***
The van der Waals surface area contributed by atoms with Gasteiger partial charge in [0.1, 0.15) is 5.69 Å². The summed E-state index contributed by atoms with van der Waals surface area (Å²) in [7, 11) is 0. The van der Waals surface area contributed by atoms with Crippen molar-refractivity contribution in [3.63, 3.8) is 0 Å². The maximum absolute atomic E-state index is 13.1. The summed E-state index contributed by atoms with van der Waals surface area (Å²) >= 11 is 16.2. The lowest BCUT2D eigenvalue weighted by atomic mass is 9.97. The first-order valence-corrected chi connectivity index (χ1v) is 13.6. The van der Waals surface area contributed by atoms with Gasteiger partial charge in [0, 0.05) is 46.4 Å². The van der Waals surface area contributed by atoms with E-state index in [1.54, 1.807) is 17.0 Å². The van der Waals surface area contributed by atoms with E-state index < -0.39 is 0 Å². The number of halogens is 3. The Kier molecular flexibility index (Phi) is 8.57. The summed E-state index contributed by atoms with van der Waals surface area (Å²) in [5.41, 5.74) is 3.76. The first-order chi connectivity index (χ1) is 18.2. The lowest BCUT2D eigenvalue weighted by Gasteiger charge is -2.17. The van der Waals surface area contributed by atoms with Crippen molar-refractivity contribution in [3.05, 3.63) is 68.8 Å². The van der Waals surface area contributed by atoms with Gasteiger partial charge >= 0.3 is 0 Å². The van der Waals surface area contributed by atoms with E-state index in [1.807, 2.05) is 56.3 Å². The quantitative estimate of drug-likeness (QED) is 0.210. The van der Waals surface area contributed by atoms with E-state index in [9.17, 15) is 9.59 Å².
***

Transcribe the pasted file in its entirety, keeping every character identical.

The van der Waals surface area contributed by atoms with Gasteiger partial charge in [0.1, 0.15) is 5.69 Å². The summed E-state index contributed by atoms with van der Waals surface area (Å²) in [7, 11) is 0. The van der Waals surface area contributed by atoms with Crippen molar-refractivity contribution in [3.63, 3.8) is 0 Å². The maximum absolute atomic E-state index is 13.1. The summed E-state index contributed by atoms with van der Waals surface area (Å²) >= 11 is 16.2. The lowest BCUT2D eigenvalue weighted by atomic mass is 9.97. The first-order valence-corrected chi connectivity index (χ1v) is 13.6. The van der Waals surface area contributed by atoms with Gasteiger partial charge in [0, 0.05) is 46.4 Å². The van der Waals surface area contributed by atoms with E-state index in [1.54, 1.807) is 17.0 Å². The van der Waals surface area contributed by atoms with E-state index < -0.39 is 0 Å². The number of halogens is 3. The Kier molecular flexibility index (Phi) is 8.57. The summed E-state index contributed by atoms with van der Waals surface area (Å²) in [5.41, 5.74) is 3.76. The first-order chi connectivity index (χ1) is 18.2. The lowest BCUT2D eigenvalue weighted by Gasteiger charge is -2.17. The van der Waals surface area contributed by atoms with Crippen molar-refractivity contribution in [3.05, 3.63) is 68.8 Å². The van der Waals surface area contributed by atoms with Gasteiger partial charge >= 0.3 is 0 Å². The van der Waals surface area contributed by atoms with E-state index in [1.807, 2.05) is 56.3 Å². The quantitative estimate of drug-likeness (QED) is 0.210. The van der Waals surface area contributed by atoms with E-state index in [9.17, 15) is 9.59 Å².